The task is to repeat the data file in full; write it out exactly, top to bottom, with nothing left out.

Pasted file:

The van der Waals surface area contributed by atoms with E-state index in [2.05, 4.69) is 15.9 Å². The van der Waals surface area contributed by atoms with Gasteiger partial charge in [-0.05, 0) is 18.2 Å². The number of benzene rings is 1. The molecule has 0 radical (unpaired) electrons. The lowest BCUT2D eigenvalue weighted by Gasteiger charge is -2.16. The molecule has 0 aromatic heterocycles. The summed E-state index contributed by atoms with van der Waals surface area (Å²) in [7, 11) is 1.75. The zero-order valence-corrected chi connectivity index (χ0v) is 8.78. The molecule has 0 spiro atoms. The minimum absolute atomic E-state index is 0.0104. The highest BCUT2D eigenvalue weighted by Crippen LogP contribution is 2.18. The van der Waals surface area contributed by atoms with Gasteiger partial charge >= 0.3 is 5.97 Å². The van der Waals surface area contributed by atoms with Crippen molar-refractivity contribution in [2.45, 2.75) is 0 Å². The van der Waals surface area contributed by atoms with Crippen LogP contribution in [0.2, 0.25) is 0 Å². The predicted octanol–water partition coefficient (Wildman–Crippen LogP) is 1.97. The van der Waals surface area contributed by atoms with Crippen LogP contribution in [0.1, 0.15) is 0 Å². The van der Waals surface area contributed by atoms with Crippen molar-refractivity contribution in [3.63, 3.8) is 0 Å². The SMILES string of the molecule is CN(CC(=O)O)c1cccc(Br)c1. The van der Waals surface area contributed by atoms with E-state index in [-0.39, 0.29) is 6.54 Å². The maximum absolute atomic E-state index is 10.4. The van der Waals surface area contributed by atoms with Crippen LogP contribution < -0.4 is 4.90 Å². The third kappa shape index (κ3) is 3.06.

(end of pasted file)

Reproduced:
The van der Waals surface area contributed by atoms with E-state index in [2.05, 4.69) is 15.9 Å². The van der Waals surface area contributed by atoms with Gasteiger partial charge in [-0.05, 0) is 18.2 Å². The number of benzene rings is 1. The molecule has 0 radical (unpaired) electrons. The lowest BCUT2D eigenvalue weighted by Gasteiger charge is -2.16. The molecule has 0 aromatic heterocycles. The summed E-state index contributed by atoms with van der Waals surface area (Å²) in [7, 11) is 1.75. The zero-order valence-corrected chi connectivity index (χ0v) is 8.78. The molecule has 0 spiro atoms. The minimum absolute atomic E-state index is 0.0104. The highest BCUT2D eigenvalue weighted by Crippen LogP contribution is 2.18. The van der Waals surface area contributed by atoms with Gasteiger partial charge >= 0.3 is 5.97 Å². The van der Waals surface area contributed by atoms with Crippen molar-refractivity contribution in [2.45, 2.75) is 0 Å². The van der Waals surface area contributed by atoms with Crippen LogP contribution in [0.2, 0.25) is 0 Å². The predicted octanol–water partition coefficient (Wildman–Crippen LogP) is 1.97. The van der Waals surface area contributed by atoms with Crippen LogP contribution in [0.1, 0.15) is 0 Å². The van der Waals surface area contributed by atoms with Crippen molar-refractivity contribution in [3.63, 3.8) is 0 Å². The SMILES string of the molecule is CN(CC(=O)O)c1cccc(Br)c1. The van der Waals surface area contributed by atoms with E-state index in [-0.39, 0.29) is 6.54 Å². The maximum absolute atomic E-state index is 10.4. The van der Waals surface area contributed by atoms with Crippen LogP contribution < -0.4 is 4.90 Å². The third kappa shape index (κ3) is 3.06.